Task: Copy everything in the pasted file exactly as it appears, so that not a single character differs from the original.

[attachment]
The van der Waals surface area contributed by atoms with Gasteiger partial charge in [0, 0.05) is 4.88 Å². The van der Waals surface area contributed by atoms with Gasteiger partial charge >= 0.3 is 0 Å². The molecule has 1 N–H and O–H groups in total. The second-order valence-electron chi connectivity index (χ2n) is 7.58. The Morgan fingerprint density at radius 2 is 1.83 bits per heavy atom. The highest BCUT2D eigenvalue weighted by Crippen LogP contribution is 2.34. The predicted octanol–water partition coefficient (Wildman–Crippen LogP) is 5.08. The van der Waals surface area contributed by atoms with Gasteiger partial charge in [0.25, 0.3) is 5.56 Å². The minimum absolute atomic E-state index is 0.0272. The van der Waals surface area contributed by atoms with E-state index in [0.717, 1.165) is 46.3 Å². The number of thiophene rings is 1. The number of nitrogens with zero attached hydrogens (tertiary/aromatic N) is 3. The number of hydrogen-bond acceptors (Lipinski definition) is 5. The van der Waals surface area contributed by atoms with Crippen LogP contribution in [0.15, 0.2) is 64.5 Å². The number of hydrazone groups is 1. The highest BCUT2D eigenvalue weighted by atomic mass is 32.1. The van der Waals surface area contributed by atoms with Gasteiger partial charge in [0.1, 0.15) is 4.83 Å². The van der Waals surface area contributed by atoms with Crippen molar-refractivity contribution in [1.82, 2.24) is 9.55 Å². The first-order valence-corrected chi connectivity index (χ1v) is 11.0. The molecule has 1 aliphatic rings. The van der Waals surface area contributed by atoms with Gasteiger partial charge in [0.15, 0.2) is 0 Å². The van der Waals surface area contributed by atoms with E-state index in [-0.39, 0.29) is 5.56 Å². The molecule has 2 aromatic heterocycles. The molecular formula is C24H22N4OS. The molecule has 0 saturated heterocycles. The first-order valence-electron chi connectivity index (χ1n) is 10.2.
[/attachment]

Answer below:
The van der Waals surface area contributed by atoms with Gasteiger partial charge in [0, 0.05) is 4.88 Å². The van der Waals surface area contributed by atoms with Gasteiger partial charge >= 0.3 is 0 Å². The molecule has 1 N–H and O–H groups in total. The second-order valence-electron chi connectivity index (χ2n) is 7.58. The Morgan fingerprint density at radius 2 is 1.83 bits per heavy atom. The highest BCUT2D eigenvalue weighted by Crippen LogP contribution is 2.34. The predicted octanol–water partition coefficient (Wildman–Crippen LogP) is 5.08. The van der Waals surface area contributed by atoms with Gasteiger partial charge in [0.25, 0.3) is 5.56 Å². The minimum absolute atomic E-state index is 0.0272. The van der Waals surface area contributed by atoms with E-state index in [0.717, 1.165) is 46.3 Å². The number of thiophene rings is 1. The number of nitrogens with zero attached hydrogens (tertiary/aromatic N) is 3. The number of hydrogen-bond acceptors (Lipinski definition) is 5. The van der Waals surface area contributed by atoms with Crippen LogP contribution in [0.15, 0.2) is 64.5 Å². The number of hydrazone groups is 1. The highest BCUT2D eigenvalue weighted by atomic mass is 32.1. The van der Waals surface area contributed by atoms with Gasteiger partial charge in [0.1, 0.15) is 4.83 Å². The van der Waals surface area contributed by atoms with Crippen molar-refractivity contribution in [1.82, 2.24) is 9.55 Å². The first-order valence-corrected chi connectivity index (χ1v) is 11.0. The molecule has 1 aliphatic rings. The van der Waals surface area contributed by atoms with Gasteiger partial charge in [0.15, 0.2) is 0 Å². The van der Waals surface area contributed by atoms with E-state index in [-0.39, 0.29) is 5.56 Å². The molecule has 2 aromatic heterocycles. The molecular formula is C24H22N4OS. The molecule has 0 saturated heterocycles. The first-order valence-electron chi connectivity index (χ1n) is 10.2.